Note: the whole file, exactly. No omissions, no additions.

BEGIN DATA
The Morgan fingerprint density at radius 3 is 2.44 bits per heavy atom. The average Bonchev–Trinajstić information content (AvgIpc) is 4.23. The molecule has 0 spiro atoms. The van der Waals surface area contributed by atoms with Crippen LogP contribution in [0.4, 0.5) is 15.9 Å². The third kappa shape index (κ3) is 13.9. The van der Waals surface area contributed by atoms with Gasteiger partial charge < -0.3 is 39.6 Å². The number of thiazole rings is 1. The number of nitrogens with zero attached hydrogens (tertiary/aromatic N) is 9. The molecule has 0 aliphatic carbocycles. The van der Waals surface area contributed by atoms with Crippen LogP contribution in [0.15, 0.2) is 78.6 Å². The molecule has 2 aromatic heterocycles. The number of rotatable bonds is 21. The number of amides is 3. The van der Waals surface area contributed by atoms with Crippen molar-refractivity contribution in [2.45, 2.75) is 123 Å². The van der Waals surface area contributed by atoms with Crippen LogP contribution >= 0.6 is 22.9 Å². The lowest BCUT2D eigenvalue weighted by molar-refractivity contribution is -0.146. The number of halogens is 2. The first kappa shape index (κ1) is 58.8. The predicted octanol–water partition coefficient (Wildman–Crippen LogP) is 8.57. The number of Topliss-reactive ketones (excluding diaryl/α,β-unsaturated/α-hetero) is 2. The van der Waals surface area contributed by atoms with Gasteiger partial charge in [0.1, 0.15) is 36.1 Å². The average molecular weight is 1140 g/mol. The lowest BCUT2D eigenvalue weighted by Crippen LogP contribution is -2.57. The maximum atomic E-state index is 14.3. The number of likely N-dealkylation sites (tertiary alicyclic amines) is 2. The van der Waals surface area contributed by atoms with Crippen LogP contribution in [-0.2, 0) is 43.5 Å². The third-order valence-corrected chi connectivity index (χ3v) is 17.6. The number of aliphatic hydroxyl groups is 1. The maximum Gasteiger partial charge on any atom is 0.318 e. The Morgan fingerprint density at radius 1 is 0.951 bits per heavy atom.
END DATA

The Morgan fingerprint density at radius 3 is 2.44 bits per heavy atom. The average Bonchev–Trinajstić information content (AvgIpc) is 4.23. The molecule has 0 spiro atoms. The van der Waals surface area contributed by atoms with Crippen LogP contribution in [0.4, 0.5) is 15.9 Å². The third kappa shape index (κ3) is 13.9. The van der Waals surface area contributed by atoms with Gasteiger partial charge < -0.3 is 39.6 Å². The number of thiazole rings is 1. The number of nitrogens with zero attached hydrogens (tertiary/aromatic N) is 9. The molecule has 0 aliphatic carbocycles. The van der Waals surface area contributed by atoms with Crippen LogP contribution in [0.15, 0.2) is 78.6 Å². The molecule has 2 aromatic heterocycles. The number of rotatable bonds is 21. The number of amides is 3. The van der Waals surface area contributed by atoms with Crippen molar-refractivity contribution in [2.45, 2.75) is 123 Å². The van der Waals surface area contributed by atoms with Crippen LogP contribution >= 0.6 is 22.9 Å². The lowest BCUT2D eigenvalue weighted by molar-refractivity contribution is -0.146. The number of halogens is 2. The first kappa shape index (κ1) is 58.8. The predicted octanol–water partition coefficient (Wildman–Crippen LogP) is 8.57. The number of Topliss-reactive ketones (excluding diaryl/α,β-unsaturated/α-hetero) is 2. The van der Waals surface area contributed by atoms with Gasteiger partial charge in [0.1, 0.15) is 36.1 Å². The average molecular weight is 1140 g/mol. The lowest BCUT2D eigenvalue weighted by Crippen LogP contribution is -2.57. The maximum atomic E-state index is 14.3. The number of likely N-dealkylation sites (tertiary alicyclic amines) is 2. The van der Waals surface area contributed by atoms with Crippen LogP contribution in [-0.2, 0) is 43.5 Å². The third-order valence-corrected chi connectivity index (χ3v) is 17.6. The number of aliphatic hydroxyl groups is 1. The maximum Gasteiger partial charge on any atom is 0.318 e. The Morgan fingerprint density at radius 1 is 0.951 bits per heavy atom.